Football: Tribe racks up 245 rushing yards in 31-17 win

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October 27, 2014

6:30 PM

While William and Mary’s offensive output didn’t change much, the outcome certainly did. After last week’s dramatic 35-31 Homecoming loss to Villanova, the Tribe again put up 31 points, but this time came out with the win, downing Delaware 31-17.

Junior running back Mikal Abdul-Saboor led the way, racking up 198 rushing yards on 37 carries, both career highs, and tacking on two touchdowns. Abdul-Saboor’s efforts vaulted him to No. 7 on the College’s all-time single-game rushing list.

Head coach Jimmye Laycock praised Abdul-Saboor’s performance, commenting on the running back’s ability to get to the second level of defense.

“When the safeties are tackling you, that’s usually a good thing,” Laycock said. “They’re the last line. He really has great vision, he has a great feel as far as change-of-pace running. He can slow down, let something develop and then speed up and take it when he sees the crease.”

The Tribe (5-3, 2-2 CAA) impressed defensively as well, holding the Blue Hens to 17 points. While the Tribe did give up 364 yards of offense, it turned back Delaware on six of its nine third-down attempts, forced four punts, and created two turnovers.

Delaware (4-4, 2-2 CAA) earned the game’s first scoring opportunity, facing a crucial fourth-and-eleven on their second drive of the game. Junior defensive tackle Tyler Claytor burst through the line and sacked Delaware quarterback Trent Hurley to end the threat, his first of two-and-a-half sacks, forcing a turnover on downs.

After Abdul-Saboor’s touchdown put the Tribe up by 10 with eight-and-a-half minutes left to play in the third quarter, the defense came up with another big play. Junior cornerback DeAndre Houston-Carson picked off a deep lob down the right sideline, giving the Tribe possession and an opportunity to put the game out of reach.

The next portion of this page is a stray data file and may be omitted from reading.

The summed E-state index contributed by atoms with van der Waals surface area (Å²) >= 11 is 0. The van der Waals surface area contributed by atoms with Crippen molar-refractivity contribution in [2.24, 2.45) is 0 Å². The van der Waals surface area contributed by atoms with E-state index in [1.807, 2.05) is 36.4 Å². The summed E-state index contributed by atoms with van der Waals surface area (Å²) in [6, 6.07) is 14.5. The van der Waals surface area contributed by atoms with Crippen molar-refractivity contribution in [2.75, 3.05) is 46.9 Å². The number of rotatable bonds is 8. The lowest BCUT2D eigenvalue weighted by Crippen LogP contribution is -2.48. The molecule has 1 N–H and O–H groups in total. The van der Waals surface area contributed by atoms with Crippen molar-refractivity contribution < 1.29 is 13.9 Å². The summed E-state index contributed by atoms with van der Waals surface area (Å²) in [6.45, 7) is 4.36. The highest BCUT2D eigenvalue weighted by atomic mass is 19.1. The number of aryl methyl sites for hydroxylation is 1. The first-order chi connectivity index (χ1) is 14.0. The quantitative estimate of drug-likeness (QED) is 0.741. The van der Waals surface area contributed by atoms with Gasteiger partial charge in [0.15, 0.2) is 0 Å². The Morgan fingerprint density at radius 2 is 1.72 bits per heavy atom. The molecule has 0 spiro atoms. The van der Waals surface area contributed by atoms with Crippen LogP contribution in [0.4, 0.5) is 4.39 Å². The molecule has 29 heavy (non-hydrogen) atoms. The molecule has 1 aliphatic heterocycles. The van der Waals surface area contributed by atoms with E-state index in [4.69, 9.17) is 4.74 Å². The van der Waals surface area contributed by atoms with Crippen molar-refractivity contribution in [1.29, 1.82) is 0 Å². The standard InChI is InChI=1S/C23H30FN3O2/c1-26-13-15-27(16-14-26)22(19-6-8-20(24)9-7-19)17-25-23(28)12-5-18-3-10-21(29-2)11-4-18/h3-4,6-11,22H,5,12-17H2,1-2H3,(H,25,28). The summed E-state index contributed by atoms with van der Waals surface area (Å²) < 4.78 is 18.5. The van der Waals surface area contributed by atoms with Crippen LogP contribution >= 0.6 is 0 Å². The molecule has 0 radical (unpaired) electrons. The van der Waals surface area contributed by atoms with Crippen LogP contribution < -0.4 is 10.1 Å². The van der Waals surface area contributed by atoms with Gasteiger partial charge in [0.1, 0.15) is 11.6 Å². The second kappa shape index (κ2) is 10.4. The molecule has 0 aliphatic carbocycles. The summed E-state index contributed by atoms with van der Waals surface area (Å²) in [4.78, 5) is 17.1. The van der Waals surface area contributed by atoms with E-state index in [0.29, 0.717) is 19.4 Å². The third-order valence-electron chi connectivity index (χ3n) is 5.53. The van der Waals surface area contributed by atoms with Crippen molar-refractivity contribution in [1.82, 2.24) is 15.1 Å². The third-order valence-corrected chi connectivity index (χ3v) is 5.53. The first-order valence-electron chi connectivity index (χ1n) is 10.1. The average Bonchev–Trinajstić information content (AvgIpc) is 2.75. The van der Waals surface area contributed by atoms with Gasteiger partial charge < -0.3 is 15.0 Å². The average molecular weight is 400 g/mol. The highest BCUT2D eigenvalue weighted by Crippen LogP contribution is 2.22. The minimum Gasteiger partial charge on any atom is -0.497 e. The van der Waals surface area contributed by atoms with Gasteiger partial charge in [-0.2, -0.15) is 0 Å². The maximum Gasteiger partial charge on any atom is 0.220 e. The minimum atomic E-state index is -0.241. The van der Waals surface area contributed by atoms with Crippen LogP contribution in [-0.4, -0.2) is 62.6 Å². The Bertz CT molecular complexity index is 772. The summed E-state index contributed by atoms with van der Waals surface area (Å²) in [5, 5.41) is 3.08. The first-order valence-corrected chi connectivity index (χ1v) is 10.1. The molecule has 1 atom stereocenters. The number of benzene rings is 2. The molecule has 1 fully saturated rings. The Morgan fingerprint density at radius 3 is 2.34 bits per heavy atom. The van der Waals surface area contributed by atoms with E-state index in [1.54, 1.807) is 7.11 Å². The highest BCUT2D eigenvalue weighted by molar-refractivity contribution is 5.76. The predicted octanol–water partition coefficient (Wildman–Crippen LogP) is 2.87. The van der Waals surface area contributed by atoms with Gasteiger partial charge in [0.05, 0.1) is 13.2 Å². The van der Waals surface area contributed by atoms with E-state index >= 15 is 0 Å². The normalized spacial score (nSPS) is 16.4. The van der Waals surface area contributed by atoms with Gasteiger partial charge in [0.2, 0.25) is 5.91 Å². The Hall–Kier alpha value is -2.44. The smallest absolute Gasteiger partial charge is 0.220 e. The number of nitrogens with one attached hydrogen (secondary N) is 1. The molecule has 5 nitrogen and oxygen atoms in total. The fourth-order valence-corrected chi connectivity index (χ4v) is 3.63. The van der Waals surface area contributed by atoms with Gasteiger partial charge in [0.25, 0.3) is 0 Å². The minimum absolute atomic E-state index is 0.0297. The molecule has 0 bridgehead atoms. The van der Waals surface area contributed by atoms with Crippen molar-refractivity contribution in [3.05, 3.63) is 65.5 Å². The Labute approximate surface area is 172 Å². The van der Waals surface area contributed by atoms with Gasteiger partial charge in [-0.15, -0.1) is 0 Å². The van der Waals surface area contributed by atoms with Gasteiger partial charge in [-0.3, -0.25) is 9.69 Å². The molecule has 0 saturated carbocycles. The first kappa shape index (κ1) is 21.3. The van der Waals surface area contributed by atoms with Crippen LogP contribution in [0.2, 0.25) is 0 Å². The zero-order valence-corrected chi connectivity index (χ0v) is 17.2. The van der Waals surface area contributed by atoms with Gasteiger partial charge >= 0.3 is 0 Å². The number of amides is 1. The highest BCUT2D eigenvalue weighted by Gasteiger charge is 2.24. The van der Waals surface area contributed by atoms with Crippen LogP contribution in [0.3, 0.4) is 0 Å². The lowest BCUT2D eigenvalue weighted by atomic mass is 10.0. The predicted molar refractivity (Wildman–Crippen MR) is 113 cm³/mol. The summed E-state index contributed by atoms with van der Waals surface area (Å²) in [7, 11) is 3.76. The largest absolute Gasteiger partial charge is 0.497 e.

“Perfect technique, perfect fundamentals the way he turned back in to grab it,” Laycock said.

It was Houston-Carson’s third interception of the season, which leads the team. Houston-Carson also recorded a blocked punt— his third blocked kick of the season — also a team-high.

“Coach Clark does a good job drawing up different schemes that are going to confuse the other teams on special teams, and that’s really all it is,” Houston-Carson said. “The opportunity presents itself and I just try to do what they teach us to do in practice.”

DESIGN BY CHRIS WEBER / THE FLAT HAT

DESIGN BY CHRIS WEBER / THE FLAT HAT

The Tribe also enjoyed a strong performance from redshirt freshman kicker and punter Nick Dorka. After an undisclosed injury to kicker John Carpenter — who had also been filling in at punter — Dorka was forced into action and didn’t waste the chance. Three minutes into the first quarter, Dorka lined up for his first career punt, a booming 63-yarder.

“I just wanted to set the tone,” Dorka said. “It was our first special teams play. I had a lot of room so I said, ‘Just stick to your routine.’ It was a good snap, I caught it well, and I wanted to pin them deep.”

Dorka finished with five punts for an average of 48.8 yards, in addition to a 36-yard field goal and four extra points.

At the end of the day, however, the Tribe offense won the day. After a scoreless first quarter and only 121 yards of offense at halftime, the College exploded in the second half. With consecutive touchdown drives of 66, 94 and 74 yards, the Tribe put the win out of Delaware’s reach.

The Tribe’s game plan primarily revolved around the run game, and it showed in the time of possession. Despite actually gaining two fewer yards than Delaware, the Tribe held onto the ball for 37 minutes, as opposed to Delaware’s 23.

The College gained 245 rushing yards on 56 carries, and sophomore quarterback Steve Cluley finished 11 of 17 for 117 yards and a touchdown.

The win keeps the Tribe in playoff contention, though any missteps in remaining conference play could be fatal.

The College’s next game is against James Madison Saturday in Harrisonburg, Va. Kickoff is scheduled for 3:30 p.m.

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